“You’re always trying to be better. You must be exhausted all the time.”
That was something a colleague of mine once said to me as I was starting my journeys into 1:1 learning and standards-based learning (at the same time). I didn’t realize that “always trying to be better” was what I was doing by constantly trolling Twitter and my feed reader for new ideas and ways to do school a little differently. It was and is still exhausting, but the payoff is huge – if you can stay in the struggle.
Being in a constant cycle of self-improvement means you’re constantly causing yourself a lot of pain, suffering, self-doubt, and self-reflection, but knowing you and your students will come out the better for it on the other end. I came across a tweet yesterday that contained a visual map of all this pain and suffering:
The reason I connected with this visual was that everything on here is pretty much what’s coming out of my mouth or rattling around in my brain about something I’m working on at any given time. I remember being in the dark swamp of despair at around this time of year when I was implementing standards-based learning in my classroom, putting my head down on my teacher desk and just wanting to leave education altogether. And I would have left if I hadn’t had some timely administrative support when I needed it, yanking me out of that swamp.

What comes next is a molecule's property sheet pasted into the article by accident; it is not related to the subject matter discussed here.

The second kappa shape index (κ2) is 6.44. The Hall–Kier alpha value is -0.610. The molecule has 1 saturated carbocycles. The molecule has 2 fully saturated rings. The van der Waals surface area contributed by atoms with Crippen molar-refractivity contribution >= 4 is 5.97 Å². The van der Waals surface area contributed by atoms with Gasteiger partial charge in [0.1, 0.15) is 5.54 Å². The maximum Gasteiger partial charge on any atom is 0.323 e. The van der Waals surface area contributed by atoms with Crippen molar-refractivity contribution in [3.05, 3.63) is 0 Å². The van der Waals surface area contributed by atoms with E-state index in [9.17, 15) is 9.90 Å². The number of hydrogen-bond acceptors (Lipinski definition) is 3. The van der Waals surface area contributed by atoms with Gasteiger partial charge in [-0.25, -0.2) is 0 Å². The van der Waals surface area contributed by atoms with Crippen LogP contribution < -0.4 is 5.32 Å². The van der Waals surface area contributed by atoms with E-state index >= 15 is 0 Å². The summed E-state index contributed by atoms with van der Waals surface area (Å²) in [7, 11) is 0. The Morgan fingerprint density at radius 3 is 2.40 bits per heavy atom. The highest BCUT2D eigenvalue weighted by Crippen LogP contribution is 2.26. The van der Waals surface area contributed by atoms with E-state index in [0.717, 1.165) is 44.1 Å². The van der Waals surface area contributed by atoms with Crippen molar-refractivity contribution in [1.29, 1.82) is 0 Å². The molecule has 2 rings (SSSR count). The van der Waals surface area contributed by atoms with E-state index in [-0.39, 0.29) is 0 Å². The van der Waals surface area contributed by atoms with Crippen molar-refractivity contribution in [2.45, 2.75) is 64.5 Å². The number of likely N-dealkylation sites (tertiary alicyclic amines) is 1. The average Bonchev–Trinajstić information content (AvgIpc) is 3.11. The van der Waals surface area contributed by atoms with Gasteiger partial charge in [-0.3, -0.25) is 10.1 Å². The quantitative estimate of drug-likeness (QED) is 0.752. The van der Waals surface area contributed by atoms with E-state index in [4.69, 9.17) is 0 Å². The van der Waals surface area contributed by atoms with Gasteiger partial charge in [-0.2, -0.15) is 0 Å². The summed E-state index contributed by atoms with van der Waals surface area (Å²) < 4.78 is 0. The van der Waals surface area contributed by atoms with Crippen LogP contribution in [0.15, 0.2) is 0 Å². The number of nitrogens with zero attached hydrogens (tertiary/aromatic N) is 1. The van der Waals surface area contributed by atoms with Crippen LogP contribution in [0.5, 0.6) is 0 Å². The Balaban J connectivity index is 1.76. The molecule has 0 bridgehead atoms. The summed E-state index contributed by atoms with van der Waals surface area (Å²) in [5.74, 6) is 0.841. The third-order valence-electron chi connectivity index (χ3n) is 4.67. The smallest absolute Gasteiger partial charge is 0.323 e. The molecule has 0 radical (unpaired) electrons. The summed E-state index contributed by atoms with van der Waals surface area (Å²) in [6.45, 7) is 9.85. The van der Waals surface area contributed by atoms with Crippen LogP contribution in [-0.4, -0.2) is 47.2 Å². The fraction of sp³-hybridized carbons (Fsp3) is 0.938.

Now, as an administrator, I’m looking at this in terms of staff readiness for this type of journey. How many really understand what happens during the journey to something great?
How many of them really understand that mistakes, readjustments, and sometimes outright failure have to happen before greatness can happen?
But that’s one of my jobs, then, isn’t it-to make staff aware of the emotional journey they face when enacting change, that constantly trying to be better sometimes really, really sucks. But it’s also my job to make sure I’m there to support them in any way possible, just like my administrator did for me the day I wanted to walk out the door and never come back.
Pressure to change for the good of students, but also support-that’s my job.